There's a proud White House tradition of cashing in er, signing lucrative book deals on the way out the door. That includes not only Presidents but also first ladies, secretaries of state, speechwriters and so on, all the way down to the White House chefs. But the common wisdom in Manhattan publishing circles was that George W. Bush would have to cool his heels for a while before he penned his memoir. The thinking: Bush's low approval ratings might render any presidential tell-all a toxic asset for his publisher.
But Thursday, Crown, an imprint of Random House, announced that the former President has signed on to write a book, to be published in fall 2010, tentatively titled Decision Points. According to the publishing house, "the book will not be a conventional memoir, but instead will focus exclusively on approximate a dozen of the most interesting and important decisions in the former President's personal and political life" including his decision to quit drinking, his reaction to 9/11, his response to Hurricane Katrina; and how he found faith. (See photos of Crawford, Texas, 2009.)
Bush will have a writing companion in his wife, Laura, who in January signed a multimillion-dollar contract to write her own memoir. But they'll have to pedal hard to catch up with the literary achievements of the current occupant of 1600 Pennsylvania Avenue. Thursday also brought news of Barack Obama's 2008 book earnings with the same publisher, Crown. The President picked up $2.5 million in royalties last year for his memoir Dreams from My Father (139 weeks and counting on the New York Times paperback nonfiction list) and The Audacity of Hope (64 weeks on the same list). Add that to Obama's 2007 haul of $4 million for the same two books. Obama already has a contract to write a third nonfiction book for Crown when he leaves office. Crown also announced Thursday that Dreams from My Father would be adapted in an edition for middle-schoolers, in a licensing agreement worth $500,000.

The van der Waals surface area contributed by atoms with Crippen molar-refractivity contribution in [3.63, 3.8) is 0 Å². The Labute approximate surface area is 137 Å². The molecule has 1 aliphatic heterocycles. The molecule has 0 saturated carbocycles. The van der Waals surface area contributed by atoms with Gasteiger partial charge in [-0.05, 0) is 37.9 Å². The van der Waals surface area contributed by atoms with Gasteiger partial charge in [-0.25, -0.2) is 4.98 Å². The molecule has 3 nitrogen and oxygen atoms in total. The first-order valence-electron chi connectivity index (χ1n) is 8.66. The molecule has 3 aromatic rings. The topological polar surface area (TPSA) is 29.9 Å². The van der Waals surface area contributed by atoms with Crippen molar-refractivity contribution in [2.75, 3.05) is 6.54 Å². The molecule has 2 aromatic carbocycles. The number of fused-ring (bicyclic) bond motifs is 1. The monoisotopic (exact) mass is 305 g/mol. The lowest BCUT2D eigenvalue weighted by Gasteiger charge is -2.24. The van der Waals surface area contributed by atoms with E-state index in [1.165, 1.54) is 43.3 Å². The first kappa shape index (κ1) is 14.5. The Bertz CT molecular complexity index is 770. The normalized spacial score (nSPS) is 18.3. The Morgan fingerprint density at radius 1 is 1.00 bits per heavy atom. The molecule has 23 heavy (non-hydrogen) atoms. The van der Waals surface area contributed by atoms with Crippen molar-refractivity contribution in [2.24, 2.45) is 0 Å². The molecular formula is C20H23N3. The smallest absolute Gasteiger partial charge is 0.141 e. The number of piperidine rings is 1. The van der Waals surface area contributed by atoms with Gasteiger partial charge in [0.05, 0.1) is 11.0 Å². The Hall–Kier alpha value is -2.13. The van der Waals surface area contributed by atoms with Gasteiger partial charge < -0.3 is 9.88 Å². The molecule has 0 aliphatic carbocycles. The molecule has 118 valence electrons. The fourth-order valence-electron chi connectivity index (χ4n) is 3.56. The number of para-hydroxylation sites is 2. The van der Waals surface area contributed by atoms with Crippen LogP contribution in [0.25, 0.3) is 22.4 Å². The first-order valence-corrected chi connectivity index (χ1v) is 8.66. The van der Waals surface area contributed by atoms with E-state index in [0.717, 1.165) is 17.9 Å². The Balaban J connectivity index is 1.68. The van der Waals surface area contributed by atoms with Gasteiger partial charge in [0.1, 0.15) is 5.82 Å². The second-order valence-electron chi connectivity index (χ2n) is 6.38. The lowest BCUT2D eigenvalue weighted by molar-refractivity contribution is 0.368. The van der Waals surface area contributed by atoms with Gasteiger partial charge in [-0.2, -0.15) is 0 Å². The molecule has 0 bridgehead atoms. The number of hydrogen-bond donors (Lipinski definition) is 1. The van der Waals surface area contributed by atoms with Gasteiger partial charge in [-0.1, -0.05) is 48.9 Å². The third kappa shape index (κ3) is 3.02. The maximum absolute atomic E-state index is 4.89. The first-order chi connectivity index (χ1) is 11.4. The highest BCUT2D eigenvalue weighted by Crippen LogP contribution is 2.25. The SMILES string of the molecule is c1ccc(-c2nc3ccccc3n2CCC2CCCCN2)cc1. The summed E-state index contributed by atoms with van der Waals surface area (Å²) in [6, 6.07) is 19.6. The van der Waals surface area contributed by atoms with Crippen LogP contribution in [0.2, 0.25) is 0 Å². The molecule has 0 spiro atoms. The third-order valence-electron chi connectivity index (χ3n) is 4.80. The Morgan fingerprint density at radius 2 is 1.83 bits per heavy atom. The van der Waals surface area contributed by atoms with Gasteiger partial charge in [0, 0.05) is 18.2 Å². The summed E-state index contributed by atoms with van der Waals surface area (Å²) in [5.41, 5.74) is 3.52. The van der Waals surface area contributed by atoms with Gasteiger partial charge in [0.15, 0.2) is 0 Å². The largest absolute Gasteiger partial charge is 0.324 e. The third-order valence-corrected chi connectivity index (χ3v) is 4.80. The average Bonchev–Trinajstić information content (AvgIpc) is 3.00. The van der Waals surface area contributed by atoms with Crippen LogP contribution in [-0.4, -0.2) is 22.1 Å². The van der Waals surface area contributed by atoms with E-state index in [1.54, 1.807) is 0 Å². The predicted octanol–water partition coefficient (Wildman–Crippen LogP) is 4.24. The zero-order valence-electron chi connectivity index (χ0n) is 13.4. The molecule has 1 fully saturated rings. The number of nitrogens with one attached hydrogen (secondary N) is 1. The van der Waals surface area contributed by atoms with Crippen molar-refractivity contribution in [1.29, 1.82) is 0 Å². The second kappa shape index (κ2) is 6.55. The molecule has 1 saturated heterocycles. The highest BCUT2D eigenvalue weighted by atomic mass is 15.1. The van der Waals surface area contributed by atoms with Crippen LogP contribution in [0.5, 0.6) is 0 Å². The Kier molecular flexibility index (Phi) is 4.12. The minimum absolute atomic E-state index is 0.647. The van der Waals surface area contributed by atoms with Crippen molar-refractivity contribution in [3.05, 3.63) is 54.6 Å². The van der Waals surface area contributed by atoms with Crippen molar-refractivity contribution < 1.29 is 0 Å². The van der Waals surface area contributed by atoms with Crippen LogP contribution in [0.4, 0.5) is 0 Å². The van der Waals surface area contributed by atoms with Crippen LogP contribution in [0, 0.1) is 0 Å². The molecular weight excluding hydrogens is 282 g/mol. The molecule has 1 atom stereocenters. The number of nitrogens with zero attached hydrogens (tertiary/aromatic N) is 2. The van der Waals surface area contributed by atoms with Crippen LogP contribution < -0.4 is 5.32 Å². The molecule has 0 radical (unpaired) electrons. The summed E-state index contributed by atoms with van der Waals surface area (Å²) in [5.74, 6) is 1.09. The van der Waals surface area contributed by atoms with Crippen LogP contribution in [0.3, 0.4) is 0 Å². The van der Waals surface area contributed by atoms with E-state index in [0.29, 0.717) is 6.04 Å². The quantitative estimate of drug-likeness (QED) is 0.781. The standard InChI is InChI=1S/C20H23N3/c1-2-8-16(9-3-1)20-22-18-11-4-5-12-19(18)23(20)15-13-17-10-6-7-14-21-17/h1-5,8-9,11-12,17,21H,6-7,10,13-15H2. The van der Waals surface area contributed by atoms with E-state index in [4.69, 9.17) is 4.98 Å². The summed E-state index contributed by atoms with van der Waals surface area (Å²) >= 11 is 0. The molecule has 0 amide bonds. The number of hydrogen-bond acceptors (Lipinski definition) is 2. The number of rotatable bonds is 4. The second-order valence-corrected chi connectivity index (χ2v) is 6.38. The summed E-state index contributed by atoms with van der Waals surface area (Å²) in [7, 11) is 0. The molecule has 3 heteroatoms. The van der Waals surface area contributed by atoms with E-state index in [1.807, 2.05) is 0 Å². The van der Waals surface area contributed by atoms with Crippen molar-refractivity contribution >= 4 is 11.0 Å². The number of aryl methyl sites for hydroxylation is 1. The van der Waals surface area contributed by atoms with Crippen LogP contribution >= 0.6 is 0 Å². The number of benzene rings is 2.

Unlike Obama, Bush never had a reputation for being bookish. But Robert Barnett, the Washington superlawyer who represented Bush in the deal (he also represents Obama in his publishing ventures) describes 43 as an in-demand, dedicated author. "There were multiple publishers who expressed strong interest in the book," he told TIME. "The President started working on the book two days after he left office. He has worked on it virtually every day, and has already written 30,000 words."
As for Bush's chosen theme, Michael Coffey, the executive managing editor of Publishers Weekly, says it reminds him of a book penned by another President who was trying to salvage his reputation: Richard Nixon's 1962 bestseller, Six Crises, in which he tried to set the record straight about such uncomfortable topics as the Checkers speech and his role in the Alger Hiss case. "The fact that Bush is apparently structuring his memoir around a number of key decisions that he made, to me strikes a similar chord with Nixon's approach," Coffey says. "I don't imagine that Bush is pondering some kind of comeback in the political sphere, but I think he certainly wants to acquit himself of some of the interpretations that are out there about his leadership."
Though they share the same publisher, Bush and Obama won't be vying for the attention of the same editor. Bush will be edited by Sean Desmond, who has had edited such conservative authors as Pat Buchanan and Ann Coulter. Obama's editor is Crown's Rachel Klayman, who has shepherded bestselling books by authors such as John Robison and Cathy Black. The folks at Crown are confident their publishing house is big enough to accomodate all views from the White House. "Crown really prides itself on publishing a diversity of viewpoints," says a Crown spokesman. "So we think that President Obama and President Bush can reside very well as part of our publishing program." No word yet about whether the two Presidential scribes will be using different elevator banks.